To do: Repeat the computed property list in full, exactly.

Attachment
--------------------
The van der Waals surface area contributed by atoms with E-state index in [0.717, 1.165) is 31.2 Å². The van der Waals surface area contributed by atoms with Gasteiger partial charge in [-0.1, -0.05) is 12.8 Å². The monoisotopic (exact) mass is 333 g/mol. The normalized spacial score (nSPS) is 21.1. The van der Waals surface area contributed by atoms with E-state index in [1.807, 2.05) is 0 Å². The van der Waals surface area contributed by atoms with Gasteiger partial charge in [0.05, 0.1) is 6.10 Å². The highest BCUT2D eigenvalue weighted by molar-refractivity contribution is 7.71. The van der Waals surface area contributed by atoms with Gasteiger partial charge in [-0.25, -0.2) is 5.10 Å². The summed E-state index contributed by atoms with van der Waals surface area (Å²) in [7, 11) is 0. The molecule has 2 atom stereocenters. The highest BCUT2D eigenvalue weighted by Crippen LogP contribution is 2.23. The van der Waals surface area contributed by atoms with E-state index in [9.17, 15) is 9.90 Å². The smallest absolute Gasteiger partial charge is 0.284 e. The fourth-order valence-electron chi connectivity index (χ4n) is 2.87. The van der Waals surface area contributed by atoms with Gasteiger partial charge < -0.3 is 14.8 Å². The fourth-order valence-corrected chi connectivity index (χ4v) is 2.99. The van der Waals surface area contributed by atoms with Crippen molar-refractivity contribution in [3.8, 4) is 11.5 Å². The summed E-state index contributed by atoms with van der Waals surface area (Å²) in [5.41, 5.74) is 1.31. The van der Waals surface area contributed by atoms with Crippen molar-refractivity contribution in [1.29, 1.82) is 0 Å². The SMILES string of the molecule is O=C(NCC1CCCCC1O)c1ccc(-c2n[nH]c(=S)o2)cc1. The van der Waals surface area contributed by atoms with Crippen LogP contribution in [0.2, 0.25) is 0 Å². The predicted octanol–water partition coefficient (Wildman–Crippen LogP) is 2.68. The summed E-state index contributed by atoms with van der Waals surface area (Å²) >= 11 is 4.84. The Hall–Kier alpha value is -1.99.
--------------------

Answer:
The van der Waals surface area contributed by atoms with E-state index in [0.717, 1.165) is 31.2 Å². The van der Waals surface area contributed by atoms with Gasteiger partial charge in [-0.1, -0.05) is 12.8 Å². The monoisotopic (exact) mass is 333 g/mol. The normalized spacial score (nSPS) is 21.1. The van der Waals surface area contributed by atoms with E-state index in [1.807, 2.05) is 0 Å². The van der Waals surface area contributed by atoms with Gasteiger partial charge in [0.05, 0.1) is 6.10 Å². The highest BCUT2D eigenvalue weighted by molar-refractivity contribution is 7.71. The van der Waals surface area contributed by atoms with Gasteiger partial charge in [-0.25, -0.2) is 5.10 Å². The summed E-state index contributed by atoms with van der Waals surface area (Å²) in [7, 11) is 0. The molecule has 2 atom stereocenters. The highest BCUT2D eigenvalue weighted by Crippen LogP contribution is 2.23. The van der Waals surface area contributed by atoms with E-state index in [9.17, 15) is 9.90 Å². The smallest absolute Gasteiger partial charge is 0.284 e. The fourth-order valence-electron chi connectivity index (χ4n) is 2.87. The van der Waals surface area contributed by atoms with Gasteiger partial charge < -0.3 is 14.8 Å². The fourth-order valence-corrected chi connectivity index (χ4v) is 2.99. The van der Waals surface area contributed by atoms with Crippen molar-refractivity contribution in [3.8, 4) is 11.5 Å². The summed E-state index contributed by atoms with van der Waals surface area (Å²) in [5.41, 5.74) is 1.31. The van der Waals surface area contributed by atoms with Crippen molar-refractivity contribution in [1.29, 1.82) is 0 Å². The SMILES string of the molecule is O=C(NCC1CCCCC1O)c1ccc(-c2n[nH]c(=S)o2)cc1. The van der Waals surface area contributed by atoms with Crippen LogP contribution in [0.2, 0.25) is 0 Å². The predicted octanol–water partition coefficient (Wildman–Crippen LogP) is 2.68. The summed E-state index contributed by atoms with van der Waals surface area (Å²) >= 11 is 4.84. The Hall–Kier alpha value is -1.99.